The unique addition of connected vehicle data gives planners insight into driver behavior (aggregated and anonymised) such as where people are hitting the brakes harshly or accelerating unexpectedly — that could mark dangerous intersections or roads. Planners can use this additional insight to decide where to focus their efforts as they work to improve safety.
“This collaborative project highlights the significant opportunities that public-private partnerships bring to our communities,” said Trevor Pawl, Senior Vice President of Business Development, Michigan Economic Development Corporation. “By coming together with our partners, we’re able to more effectively identify and create innovative mobility solutions that address today’s most pressing transportation challenges helping to improve the quality of life of citizens here in Ann Arbor, across our state and around the nation.”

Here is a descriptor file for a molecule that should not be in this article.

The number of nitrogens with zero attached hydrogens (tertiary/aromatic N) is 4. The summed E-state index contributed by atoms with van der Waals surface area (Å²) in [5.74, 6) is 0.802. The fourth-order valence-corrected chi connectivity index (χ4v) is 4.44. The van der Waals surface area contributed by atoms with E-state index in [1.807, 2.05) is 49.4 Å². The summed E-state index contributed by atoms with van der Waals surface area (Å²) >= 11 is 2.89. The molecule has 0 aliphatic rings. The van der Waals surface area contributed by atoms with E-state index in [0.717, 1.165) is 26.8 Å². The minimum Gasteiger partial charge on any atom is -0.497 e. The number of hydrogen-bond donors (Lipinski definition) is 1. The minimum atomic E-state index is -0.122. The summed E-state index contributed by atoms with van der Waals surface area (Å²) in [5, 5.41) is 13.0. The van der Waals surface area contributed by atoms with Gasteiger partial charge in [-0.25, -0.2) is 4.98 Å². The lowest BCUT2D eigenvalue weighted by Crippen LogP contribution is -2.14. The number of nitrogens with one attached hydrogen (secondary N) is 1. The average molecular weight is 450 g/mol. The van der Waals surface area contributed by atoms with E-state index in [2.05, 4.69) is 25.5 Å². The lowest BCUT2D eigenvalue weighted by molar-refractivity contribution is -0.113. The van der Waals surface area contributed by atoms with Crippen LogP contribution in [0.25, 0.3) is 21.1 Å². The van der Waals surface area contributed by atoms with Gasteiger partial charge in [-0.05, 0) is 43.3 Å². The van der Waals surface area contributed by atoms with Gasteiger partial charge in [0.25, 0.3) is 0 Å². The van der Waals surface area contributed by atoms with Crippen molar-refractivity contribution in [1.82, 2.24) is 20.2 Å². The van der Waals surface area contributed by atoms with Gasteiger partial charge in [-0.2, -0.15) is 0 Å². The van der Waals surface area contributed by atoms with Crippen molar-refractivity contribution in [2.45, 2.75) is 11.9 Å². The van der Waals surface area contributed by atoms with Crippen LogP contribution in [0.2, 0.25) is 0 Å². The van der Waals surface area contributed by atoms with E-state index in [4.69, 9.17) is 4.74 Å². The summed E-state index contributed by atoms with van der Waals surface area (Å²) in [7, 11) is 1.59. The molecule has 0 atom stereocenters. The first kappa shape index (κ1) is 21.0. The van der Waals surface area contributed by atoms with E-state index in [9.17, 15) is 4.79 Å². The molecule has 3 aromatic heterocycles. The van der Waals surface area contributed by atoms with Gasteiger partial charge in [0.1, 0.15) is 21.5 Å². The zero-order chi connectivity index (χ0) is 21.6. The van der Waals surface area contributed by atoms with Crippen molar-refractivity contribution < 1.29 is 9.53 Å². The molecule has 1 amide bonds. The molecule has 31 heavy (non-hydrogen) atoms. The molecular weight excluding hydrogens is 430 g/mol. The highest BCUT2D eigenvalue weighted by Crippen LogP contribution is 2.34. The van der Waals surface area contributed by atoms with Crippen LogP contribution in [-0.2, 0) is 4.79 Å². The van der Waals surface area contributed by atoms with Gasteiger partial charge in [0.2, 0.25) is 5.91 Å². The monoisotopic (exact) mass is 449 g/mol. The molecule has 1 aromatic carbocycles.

The City Insights Platform also can be used to help improve the efficiency of city services. Ann Arbor officials tested this functionality by asking us to study their alleys, those secret pathways whose travelers can cause unintended consequences for the city. With delivery trucks, residents and pedestrians sharing the alleys with vehicles that provide city services, such as garbage trucks, it’s easy to imagine accessibility becoming a problem. If a garbage truck can’t enter an alley as part of its normal route, that doesn’t just create traffic. It costs the city money and negatively impacts the quality of life for residents and businesses.